We visited Hamilton, the capital of Bermuda. Actually St. George was the capital until 1815 but it was then decided to move the capital to Hamilton instead partly due to its placement in the middle of Bermuda. St. George is a the very east end of Bermuda.
Here is Félicie in front of the WWI and WWII memorial. The memorial was raised by Britain thanking Bermuda for their contribution in the two world wars. The flags are the flags of the British Armed Forces:
Behind the war memorial is the cabinet building where ministers and top officials have meetings every Wednesday:
A church in Hamilton. Note how only the bottom two thirds of the church is painted:
View form the City Hall in Hamilton towards the major shopping mall in town:
Despite its modest size, Bermuda has an impressive number of historically interesting buildings. There is historic St. George at the far eastern end of the country and The Royal Navy Dockyards and the western most end of Bermuda. It is a huge fortification built by the British to protect its mid-Atlantic port that was useful for connecting Halifax in the north with the West Indies in the south after Britain had lost control with the American ports after the American War of Independence. In fact it was Britain's largest naval base outside the UK. Today it harbors the National Museum of Bermuda but the buildings also house a shopping mall, several cafés and restaurants as well as a pub with its own microbrewery, a crafts market, art galleries and much more. Some of the Dockyard buildings were even used as Bermuda maximum-security prison from 1963 to 1994 where the conditions in the old building were deemed inhumane and a new prison was built. Here is the entrance to one of the art galleries:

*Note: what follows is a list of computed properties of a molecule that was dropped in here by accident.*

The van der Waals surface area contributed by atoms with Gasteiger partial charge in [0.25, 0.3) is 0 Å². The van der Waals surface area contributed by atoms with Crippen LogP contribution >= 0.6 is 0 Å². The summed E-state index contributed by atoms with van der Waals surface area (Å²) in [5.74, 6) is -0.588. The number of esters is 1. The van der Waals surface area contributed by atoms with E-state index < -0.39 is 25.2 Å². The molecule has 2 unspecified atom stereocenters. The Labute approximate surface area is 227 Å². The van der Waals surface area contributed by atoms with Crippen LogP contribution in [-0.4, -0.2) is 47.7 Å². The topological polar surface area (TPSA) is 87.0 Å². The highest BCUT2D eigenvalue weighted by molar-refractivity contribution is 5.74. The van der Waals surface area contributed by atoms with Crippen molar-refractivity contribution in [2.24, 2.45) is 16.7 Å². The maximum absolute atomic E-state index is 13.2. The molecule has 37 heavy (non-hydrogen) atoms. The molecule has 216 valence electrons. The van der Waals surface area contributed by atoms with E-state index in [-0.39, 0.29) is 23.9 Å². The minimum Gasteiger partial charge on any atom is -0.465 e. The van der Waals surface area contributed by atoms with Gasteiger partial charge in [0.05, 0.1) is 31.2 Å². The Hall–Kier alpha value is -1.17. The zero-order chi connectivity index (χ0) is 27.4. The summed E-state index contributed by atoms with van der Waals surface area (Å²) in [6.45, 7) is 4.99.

View from the museum part of the Dockyard towards the more commercial part:
This is the view from inside the Commissioner's house with the cruise ship Celebrity Eclipse docked just outside the Dockyard:
Cannons in the Dockyard keep:
More cannons and the cruise ship:
Fortunately we made it to the museum before people disembarked from the cruise ship so we had the museum completely to ourselves.
Beautiful, sleek ship with all the sails up:
Back in St George we had afternoon tea at the Bermuda Perfumery. In addition to making perfumes only for sale in Bermuda they also serve traditional afternoon tea with sandwiches and cakes in their lovely garden:
On our second last day in Bermuda, Cheglia, another Boréal boat showed up. We had met Cheglia and her owners Martin and Lydia before in September 2016 in Tréguier when Cheglia was baptized (see the "Tréguier - again" post from September 2016). Since they had done much the same circuit as us, i.e. crossing the Atlantic late 2016, sailing through the Caribbean, sailing up the US East coast all the way to Nova Scotia and Newfoundland during the summer and then back down to Chesapeake Bay to cross to Bermuda but this was the first time we met since Tréguier! Amazing taken into consideration that we were in Newfoundland during the same period along with maybe only half a dozen other sailboats. We celebrated with drinks and dinner in one of the nice restaurants in St. George. Here is Amanda and Cheglia photographed together: